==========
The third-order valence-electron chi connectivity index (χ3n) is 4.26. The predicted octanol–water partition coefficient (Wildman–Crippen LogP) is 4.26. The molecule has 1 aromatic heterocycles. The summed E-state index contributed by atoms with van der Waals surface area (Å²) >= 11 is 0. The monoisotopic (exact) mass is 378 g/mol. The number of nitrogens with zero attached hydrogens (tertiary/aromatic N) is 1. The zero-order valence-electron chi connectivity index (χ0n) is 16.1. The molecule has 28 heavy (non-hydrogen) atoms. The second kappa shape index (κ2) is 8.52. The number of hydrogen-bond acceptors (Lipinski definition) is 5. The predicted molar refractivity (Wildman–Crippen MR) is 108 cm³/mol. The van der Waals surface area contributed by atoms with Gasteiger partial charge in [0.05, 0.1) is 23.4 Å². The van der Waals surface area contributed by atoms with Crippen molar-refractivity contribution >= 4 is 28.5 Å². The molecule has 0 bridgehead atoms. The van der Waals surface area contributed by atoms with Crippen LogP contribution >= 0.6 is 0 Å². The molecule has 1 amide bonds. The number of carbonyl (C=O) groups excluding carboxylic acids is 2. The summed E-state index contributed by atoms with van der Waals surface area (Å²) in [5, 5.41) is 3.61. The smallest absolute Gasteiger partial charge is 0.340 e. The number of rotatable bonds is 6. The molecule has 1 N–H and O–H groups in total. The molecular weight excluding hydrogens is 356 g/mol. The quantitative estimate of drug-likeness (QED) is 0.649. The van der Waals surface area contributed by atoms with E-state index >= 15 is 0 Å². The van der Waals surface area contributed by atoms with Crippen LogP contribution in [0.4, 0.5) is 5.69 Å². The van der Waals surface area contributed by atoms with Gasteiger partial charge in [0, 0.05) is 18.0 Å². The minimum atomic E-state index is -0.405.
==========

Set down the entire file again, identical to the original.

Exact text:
The third-order valence-electron chi connectivity index (χ3n) is 4.26. The predicted octanol–water partition coefficient (Wildman–Crippen LogP) is 4.26. The molecule has 1 aromatic heterocycles. The summed E-state index contributed by atoms with van der Waals surface area (Å²) >= 11 is 0. The monoisotopic (exact) mass is 378 g/mol. The number of nitrogens with zero attached hydrogens (tertiary/aromatic N) is 1. The zero-order valence-electron chi connectivity index (χ0n) is 16.1. The molecule has 28 heavy (non-hydrogen) atoms. The second kappa shape index (κ2) is 8.52. The number of hydrogen-bond acceptors (Lipinski definition) is 5. The predicted molar refractivity (Wildman–Crippen MR) is 108 cm³/mol. The van der Waals surface area contributed by atoms with Gasteiger partial charge in [0.05, 0.1) is 23.4 Å². The van der Waals surface area contributed by atoms with Crippen molar-refractivity contribution >= 4 is 28.5 Å². The molecule has 0 bridgehead atoms. The van der Waals surface area contributed by atoms with Crippen LogP contribution >= 0.6 is 0 Å². The molecule has 1 amide bonds. The number of carbonyl (C=O) groups excluding carboxylic acids is 2. The summed E-state index contributed by atoms with van der Waals surface area (Å²) in [5, 5.41) is 3.61. The smallest absolute Gasteiger partial charge is 0.340 e. The number of rotatable bonds is 6. The molecule has 1 N–H and O–H groups in total. The molecular weight excluding hydrogens is 356 g/mol. The quantitative estimate of drug-likeness (QED) is 0.649. The van der Waals surface area contributed by atoms with E-state index >= 15 is 0 Å². The van der Waals surface area contributed by atoms with Crippen LogP contribution in [0.4, 0.5) is 5.69 Å². The van der Waals surface area contributed by atoms with Gasteiger partial charge in [0, 0.05) is 18.0 Å². The minimum atomic E-state index is -0.405.